Till the rich harvest gives its liberal spoils:
Man looks delighted on fair plenty's form,
Nor fears the blight nor dreads the coming storm.


Page 95

ADDRESS TO SOLITUDE.

THOU tranquil friend! to thee I'll fly,
    When foes my peace invade;
With thee shall ev'ry care subside,
    Nor storms thy realms invade.

For should the world its frowns bestow,
    And sad the moments roll;
Thou shalt receive the frequent sigh,
    And raise the drooping soul.

In thy retreats where prayer and praise,
    Life's fleeting hours divide;
Sublimely rais'd above the world,
    Her anxious cares subside.

There tranquilized the mind shall rest,
    While future scenes engage;
There hear the distant thunders roar,
    Nor dread the tempest's rage.


Page 96

Exalted view the various fears,
    That vex this world of woes;
While peace descending from on high,
    An holy calm bestows.

Religion loves the silent hour,
    Her paths are ever blest;
She leads us to reflection's bower,
    And soothes her welcome guest.

There is a hunger and a thirst,
    Which nothing can supply,
But bread from God's unsparing hand,
    And water from on high.

The souls that crave immortal food,
    Are by religion fed;
They feel a want before unknown,
    And pant for living bread.

And ever has the heav'n taught mind,
    The tranquil scene preferr'd;
There list'ning to the still small voice,
    In silence only heard.


Page 97

Sweet Solitude, O let me share
    The pleasures of thy shade!
For pure devotion, calm delight,
    And contemplation made.

Oh! what are riches, honours, power,
    Which men so fondly crave;
What are they but a vanquish'd host,
    That perish in the grave:--

But mould'ring pillars that support
    A fabric that must fall;
They prop our vanity awhile,
    And all our hearts enthral.

Ask the rich man in gilded pomp,
    A prey to racking pain;
He then their value justly owns,
    And tells thee they are vain.

When health is ours we give to these
    A false delusive worth;
And sacrificing real joys,
    We barter heav'n for earth.


Page 98

What should we gain tho' arts and arms,
    Our honour'd name enrol;
If to obtain the spoils of time,
    We sacrifice the soul.

Not e'en a crown shall pass to heav'n,
    Save that which virtue wears;
Her diadem for ever shines,
    Nor time its worth impairs.

But should it grace the heav'n-born soul,
    Tho' hard may be its fate;
Tho' poverty and grief attend,
    And pain its steps await;

That crown shall pass the gates of death,
    Its glory still remain;
And in a state of boundless joy,
    The soul triumphant reign.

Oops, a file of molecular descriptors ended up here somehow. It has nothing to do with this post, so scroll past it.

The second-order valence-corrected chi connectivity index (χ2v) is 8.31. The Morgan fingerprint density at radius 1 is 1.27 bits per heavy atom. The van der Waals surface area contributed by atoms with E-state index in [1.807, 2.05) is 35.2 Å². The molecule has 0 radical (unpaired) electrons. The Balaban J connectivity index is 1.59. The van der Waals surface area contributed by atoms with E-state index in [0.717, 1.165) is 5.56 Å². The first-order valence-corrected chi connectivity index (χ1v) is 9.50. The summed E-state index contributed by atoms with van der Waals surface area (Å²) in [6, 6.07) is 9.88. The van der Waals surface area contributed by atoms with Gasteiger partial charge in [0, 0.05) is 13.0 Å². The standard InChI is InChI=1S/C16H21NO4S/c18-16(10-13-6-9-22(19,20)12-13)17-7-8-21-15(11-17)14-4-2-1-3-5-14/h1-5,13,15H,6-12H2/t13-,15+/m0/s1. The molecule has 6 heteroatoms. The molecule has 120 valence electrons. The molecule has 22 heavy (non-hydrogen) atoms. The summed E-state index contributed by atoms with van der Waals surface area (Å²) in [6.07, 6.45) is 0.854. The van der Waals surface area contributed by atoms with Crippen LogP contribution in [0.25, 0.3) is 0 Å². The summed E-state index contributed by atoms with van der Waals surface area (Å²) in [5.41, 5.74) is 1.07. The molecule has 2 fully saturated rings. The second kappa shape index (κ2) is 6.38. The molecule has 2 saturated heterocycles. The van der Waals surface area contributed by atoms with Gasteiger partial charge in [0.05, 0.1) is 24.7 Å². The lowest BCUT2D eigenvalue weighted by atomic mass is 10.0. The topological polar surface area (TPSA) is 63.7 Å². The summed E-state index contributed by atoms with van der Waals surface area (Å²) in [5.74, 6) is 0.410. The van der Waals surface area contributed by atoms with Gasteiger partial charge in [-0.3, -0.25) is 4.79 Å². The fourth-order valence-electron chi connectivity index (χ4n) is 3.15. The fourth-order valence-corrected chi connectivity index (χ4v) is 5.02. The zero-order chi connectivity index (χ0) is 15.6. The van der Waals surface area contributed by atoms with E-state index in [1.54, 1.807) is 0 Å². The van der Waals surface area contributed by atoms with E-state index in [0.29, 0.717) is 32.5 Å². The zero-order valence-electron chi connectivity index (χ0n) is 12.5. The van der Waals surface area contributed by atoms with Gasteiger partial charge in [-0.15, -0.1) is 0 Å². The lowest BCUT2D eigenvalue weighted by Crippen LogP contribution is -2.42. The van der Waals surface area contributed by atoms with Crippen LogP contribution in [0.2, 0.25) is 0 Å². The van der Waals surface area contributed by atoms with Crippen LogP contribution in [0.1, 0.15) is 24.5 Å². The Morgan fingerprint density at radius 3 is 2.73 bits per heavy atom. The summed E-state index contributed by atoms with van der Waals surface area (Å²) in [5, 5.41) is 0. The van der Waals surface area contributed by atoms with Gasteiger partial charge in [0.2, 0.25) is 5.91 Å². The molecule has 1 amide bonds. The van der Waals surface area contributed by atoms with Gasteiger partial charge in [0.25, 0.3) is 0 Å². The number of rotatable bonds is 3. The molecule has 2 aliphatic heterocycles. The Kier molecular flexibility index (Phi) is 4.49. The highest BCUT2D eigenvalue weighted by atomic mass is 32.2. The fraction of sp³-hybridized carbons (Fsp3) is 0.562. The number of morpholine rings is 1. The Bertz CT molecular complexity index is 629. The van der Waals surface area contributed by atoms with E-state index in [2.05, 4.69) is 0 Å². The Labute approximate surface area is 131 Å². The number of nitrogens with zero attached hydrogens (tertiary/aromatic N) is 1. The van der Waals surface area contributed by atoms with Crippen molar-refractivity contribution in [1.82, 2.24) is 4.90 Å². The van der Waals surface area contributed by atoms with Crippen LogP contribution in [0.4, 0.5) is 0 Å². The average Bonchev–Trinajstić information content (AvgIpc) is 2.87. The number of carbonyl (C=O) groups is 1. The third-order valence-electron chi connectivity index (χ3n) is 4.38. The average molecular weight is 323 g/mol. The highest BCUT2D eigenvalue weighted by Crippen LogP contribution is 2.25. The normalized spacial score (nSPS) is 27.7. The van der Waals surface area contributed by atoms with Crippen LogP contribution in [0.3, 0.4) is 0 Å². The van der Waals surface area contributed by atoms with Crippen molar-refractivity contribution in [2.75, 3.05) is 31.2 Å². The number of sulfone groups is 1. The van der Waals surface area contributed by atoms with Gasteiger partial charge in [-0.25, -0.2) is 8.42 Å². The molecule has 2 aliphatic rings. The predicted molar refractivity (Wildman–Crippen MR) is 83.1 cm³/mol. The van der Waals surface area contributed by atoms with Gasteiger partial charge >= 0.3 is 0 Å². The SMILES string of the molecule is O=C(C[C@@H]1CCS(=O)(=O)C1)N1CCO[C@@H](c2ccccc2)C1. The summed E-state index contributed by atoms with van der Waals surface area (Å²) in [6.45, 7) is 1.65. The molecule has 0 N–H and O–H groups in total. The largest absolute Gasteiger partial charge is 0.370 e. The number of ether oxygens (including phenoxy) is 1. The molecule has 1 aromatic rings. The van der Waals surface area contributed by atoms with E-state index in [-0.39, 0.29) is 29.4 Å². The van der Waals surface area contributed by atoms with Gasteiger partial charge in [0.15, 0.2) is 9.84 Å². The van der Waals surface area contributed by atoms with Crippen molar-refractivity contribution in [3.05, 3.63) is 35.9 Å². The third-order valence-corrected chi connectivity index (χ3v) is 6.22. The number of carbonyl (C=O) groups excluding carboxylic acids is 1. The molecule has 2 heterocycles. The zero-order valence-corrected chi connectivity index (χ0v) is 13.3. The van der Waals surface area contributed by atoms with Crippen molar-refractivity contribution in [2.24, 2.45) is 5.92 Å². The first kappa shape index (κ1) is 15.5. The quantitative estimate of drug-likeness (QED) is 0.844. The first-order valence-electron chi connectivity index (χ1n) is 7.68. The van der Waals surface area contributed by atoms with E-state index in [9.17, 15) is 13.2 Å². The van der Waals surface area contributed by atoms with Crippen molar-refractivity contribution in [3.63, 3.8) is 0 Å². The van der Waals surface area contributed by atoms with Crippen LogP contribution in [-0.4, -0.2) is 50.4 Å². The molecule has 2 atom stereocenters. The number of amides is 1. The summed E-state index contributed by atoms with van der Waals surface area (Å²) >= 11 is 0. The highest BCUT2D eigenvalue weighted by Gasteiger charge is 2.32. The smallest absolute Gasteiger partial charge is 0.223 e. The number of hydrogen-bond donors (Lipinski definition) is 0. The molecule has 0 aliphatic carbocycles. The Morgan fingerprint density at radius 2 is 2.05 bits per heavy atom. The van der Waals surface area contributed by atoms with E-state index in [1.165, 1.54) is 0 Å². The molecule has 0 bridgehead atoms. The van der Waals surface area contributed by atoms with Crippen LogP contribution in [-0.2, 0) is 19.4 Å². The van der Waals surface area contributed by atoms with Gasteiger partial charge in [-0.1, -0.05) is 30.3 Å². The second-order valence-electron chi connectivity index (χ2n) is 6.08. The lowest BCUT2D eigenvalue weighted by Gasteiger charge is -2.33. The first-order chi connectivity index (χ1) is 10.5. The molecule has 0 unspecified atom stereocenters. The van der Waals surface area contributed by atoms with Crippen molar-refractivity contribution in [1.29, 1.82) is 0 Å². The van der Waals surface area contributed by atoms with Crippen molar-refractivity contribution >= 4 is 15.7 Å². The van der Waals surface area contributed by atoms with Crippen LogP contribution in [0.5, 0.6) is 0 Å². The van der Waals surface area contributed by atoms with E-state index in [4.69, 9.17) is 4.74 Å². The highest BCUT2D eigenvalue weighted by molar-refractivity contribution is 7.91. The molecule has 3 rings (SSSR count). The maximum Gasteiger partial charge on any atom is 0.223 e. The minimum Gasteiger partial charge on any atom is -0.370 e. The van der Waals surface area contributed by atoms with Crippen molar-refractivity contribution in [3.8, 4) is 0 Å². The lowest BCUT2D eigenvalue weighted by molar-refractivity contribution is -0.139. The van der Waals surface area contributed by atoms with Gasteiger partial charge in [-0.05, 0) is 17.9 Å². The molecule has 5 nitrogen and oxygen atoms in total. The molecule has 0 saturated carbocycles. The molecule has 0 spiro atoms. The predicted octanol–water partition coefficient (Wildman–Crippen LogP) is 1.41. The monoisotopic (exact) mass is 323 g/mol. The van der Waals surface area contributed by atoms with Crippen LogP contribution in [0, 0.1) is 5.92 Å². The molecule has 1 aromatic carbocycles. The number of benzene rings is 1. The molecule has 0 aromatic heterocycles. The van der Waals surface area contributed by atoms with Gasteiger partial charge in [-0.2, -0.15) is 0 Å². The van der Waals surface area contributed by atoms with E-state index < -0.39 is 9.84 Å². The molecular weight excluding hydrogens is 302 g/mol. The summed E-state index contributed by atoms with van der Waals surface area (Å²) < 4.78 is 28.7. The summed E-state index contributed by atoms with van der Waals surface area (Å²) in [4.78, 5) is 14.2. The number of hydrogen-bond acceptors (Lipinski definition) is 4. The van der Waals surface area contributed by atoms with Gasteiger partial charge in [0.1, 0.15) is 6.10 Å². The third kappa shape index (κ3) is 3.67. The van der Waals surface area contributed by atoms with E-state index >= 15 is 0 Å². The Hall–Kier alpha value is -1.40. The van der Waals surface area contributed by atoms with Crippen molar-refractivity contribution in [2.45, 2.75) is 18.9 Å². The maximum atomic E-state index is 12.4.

That spark of heav'n's ethereal flame,
    Thro' endless years shall shine;
And prove by its eternal life,
    Its origin divine.


Page 99

WRITTEN BY MOONLIGHT.

SILVER Empress of the night,
Smiling Cynthia chaste and bright,
Listen to my artless lays,
While I bless thy friendly rays.

Solemn grandeur gilds thy throne,
Earth and heav'n thy influence own;
Moving thro' a trackless way,
Night receives thy borrow'd ray.

But while busy men below,
Their sublimest joys forego;
And confin'd to earth remain,
Thy pure beams are spent in vain.

Contemplation only knows,
All the joy thy light bestows;
She alone with power divine,
Offers incense at thy shrine.


Page 100

Thine are regions blest indeed,
Winds nor tides thy course impede;
Whence thy silvery beams descend,
And the pensive mind befriend.

But the frequent clouds below,
Shade the fountain whence they flow;
While thy orb for ever bright,
Thro' them sends a shadowy light.

Magnet of the azure skies,
Which invites the soul to rise;
Be a helm my thoughts to steer,
To thy ever tranquil sphere.

Bountiful alike to all,
Heav'n directs thy rolling ball;
Traversing the realms of space,
Running still its destin'd race.

Light in all its glory reigns,
On thy soft celestial plains;
Light which first to man was giv'n
By the gracious word of Heav'n.


Page 101

But tho' smiling, good, and fair,
Better far beyond compare;
Is that pure unsullied ray,
Dawn of heav'n's eternal day.

Man is born a prey to sin,
Shades and darkness dwell within;
Till the glorious morn arise,
Which illumes our mental skies.

Wond'rous gift bestow'd on man,
Crowning God's stupendous plan;
Gracious purpose of his love,
What could more his bounty prove.

Let us seek this inward light,
And improve the gift of sight;
Let us all our spirits raise,
In eternal hymns of praise.


Page 102

LINES

Written on seeing a Spider spinning his Web.

BEHOLD those fine threads that are laid to ensnare,
    And destroy the gay millions that rove;